Friendships Forged at Camp Can Last a Lifetime
Feb 27, 2015 06:39PM ● Published by Hilary Daninhirsch
When Carol Sikov Gross of Squirrel Hill was in kindergarten, she met a little girl named Hope. The two became instant friends, but then Hope moved to Ohio when they were in second grade and the two lost touch. So it was a surprise to both of them when they reunited at Camp Lynnwood in Morgantown, WV (now called Emma Kaufmann Camp) when they were in fourth grade. The two wrote each other for a while but eventually, again lost touch.
After a few summers at Lynnwood, Gross switched to JLW Ranch Camp in Painesville, Ohio, a horse camp, when she was about 13. During her third summer there, who should show up but Hope, who had no idea that her friend was attending. “I thought, now that fate has thrown us together three times, we have to stay lifelong friends, and we did,” said Gross.
Though Hope has not lived in Pittsburgh since she moved in the 1960s, the two have remained close, serving as bridesmaids in each others’ weddings, talking regularly and visiting each other when they’re able.
Gross is a huge proponent of overnight camps and believes that camp friendships have a greater potential to create lifelong bonds since these are kids with whom children choose to associate, rather than being thrown together by parents or school. “I think it’s because you’re having experiences on your own where you don’t have any parental involvement; that really makes a difference. These are friends you are making by yourself, so it’s a very independent thing,” she said.
Tori Pernell, 21, a senior at La Roche College, can thank Windwood Day Camp for her three best friends. Pernell attended the Wexford camp every summer from ages 6 to 13. One of the girls went to her school and the others attended a different school district. “We all became friends right off the bat,” she said. And when the age for attending camp ended, the girls continued their friendship.
“These are my ultimate best friends for life,” Pernell said. “It’s probably because I’ve known them for as long as I can remember. They’re basically family; they’re like my sisters.” The girls all attended each other’s high school functions and became friends with each other’s friends.
Pernell believes that it is important for kids to have friends outside of the school environment, and that there is something pretty special about kids that you don’t see every day. “It might be the fact that it was only during the summer, so we’d have nine months to catch up on,” she said. “What we were doing at camp was always fun, and it was doing our own thing that gave us that freedom and helped us grow.”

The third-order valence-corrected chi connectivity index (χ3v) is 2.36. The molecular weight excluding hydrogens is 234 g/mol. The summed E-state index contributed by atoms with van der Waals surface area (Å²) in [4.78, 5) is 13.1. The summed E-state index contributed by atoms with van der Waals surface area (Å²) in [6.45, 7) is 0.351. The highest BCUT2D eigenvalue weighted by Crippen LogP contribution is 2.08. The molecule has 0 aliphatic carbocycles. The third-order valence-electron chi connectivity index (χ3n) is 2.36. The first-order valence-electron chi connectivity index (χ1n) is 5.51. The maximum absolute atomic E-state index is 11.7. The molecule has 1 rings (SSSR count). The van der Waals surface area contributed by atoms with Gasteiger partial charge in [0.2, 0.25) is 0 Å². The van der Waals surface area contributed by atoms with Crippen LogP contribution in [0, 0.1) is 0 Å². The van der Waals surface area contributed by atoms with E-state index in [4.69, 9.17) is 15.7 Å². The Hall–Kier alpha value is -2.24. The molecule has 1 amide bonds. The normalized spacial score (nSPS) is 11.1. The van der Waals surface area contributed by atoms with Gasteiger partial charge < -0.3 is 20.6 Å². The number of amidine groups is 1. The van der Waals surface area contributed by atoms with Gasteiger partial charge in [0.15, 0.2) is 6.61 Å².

Don Miller’s camp experience had such a profound effect on him as a youth that he continued as a camp leader when he grew up. Miller attended his first weeklong Boy Scout Summer Camp in 1971, and spent nine consecutive years at various camp locations throughout western Pennsylvania, first as a camper, then as a camp staff counselor. After college, he served as a volunteer troop leader for 12 more years, from 1986 to 1997.
“It’s fun, you’re 12, mom is not around, you’re outside, there are all kinds of cool things to do, there’s a bunch of boys, what can be wrong with that?” Miller said. “This is why we go and why we stay.”
While Miller is still in touch with most of the kids with whom he attended camp, his closest friends to this day are the other camp leaders; not just because they shared experiences together, but because they had memorable experiences that bonded them for life. For example, during a tornado, he and the other leaders led the boys to safety, and then worked all night to repair the damage to the camp. That kind of experience is one that you just don’t forget, nor is it one that could happen in a school environment.
“It’s not just that you’re away and having fun, but these are people you can be yourself with or be exceptional with, and not be embarrassed or uncomfortable with,” he said.
“There’s a coming of age and maturity that comes from being friends for the first time in a not so horribly supervised environment,” he added. “You’re solving problems on your own, working on your own, and that is what creates a bond.”